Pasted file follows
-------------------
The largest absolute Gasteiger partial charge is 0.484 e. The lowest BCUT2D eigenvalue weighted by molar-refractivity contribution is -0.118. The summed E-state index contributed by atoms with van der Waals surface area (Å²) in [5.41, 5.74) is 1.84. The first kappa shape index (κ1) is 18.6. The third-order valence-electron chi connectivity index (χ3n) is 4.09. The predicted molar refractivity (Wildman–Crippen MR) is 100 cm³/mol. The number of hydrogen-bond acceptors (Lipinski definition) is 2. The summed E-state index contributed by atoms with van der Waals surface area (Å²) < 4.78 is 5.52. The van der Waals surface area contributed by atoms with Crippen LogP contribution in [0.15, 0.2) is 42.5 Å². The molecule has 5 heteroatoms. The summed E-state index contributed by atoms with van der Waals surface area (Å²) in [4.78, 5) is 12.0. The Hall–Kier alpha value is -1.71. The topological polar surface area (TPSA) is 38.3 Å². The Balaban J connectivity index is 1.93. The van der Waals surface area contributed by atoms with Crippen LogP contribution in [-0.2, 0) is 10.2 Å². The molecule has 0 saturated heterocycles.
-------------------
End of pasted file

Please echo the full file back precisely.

The largest absolute Gasteiger partial charge is 0.484 e. The lowest BCUT2D eigenvalue weighted by molar-refractivity contribution is -0.118. The summed E-state index contributed by atoms with van der Waals surface area (Å²) in [5.41, 5.74) is 1.84. The first kappa shape index (κ1) is 18.6. The third-order valence-electron chi connectivity index (χ3n) is 4.09. The predicted molar refractivity (Wildman–Crippen MR) is 100 cm³/mol. The number of hydrogen-bond acceptors (Lipinski definition) is 2. The summed E-state index contributed by atoms with van der Waals surface area (Å²) < 4.78 is 5.52. The van der Waals surface area contributed by atoms with Crippen LogP contribution in [0.15, 0.2) is 42.5 Å². The molecule has 5 heteroatoms. The summed E-state index contributed by atoms with van der Waals surface area (Å²) in [4.78, 5) is 12.0. The Hall–Kier alpha value is -1.71. The topological polar surface area (TPSA) is 38.3 Å². The Balaban J connectivity index is 1.93. The van der Waals surface area contributed by atoms with Crippen LogP contribution in [-0.2, 0) is 10.2 Å². The molecule has 0 saturated heterocycles.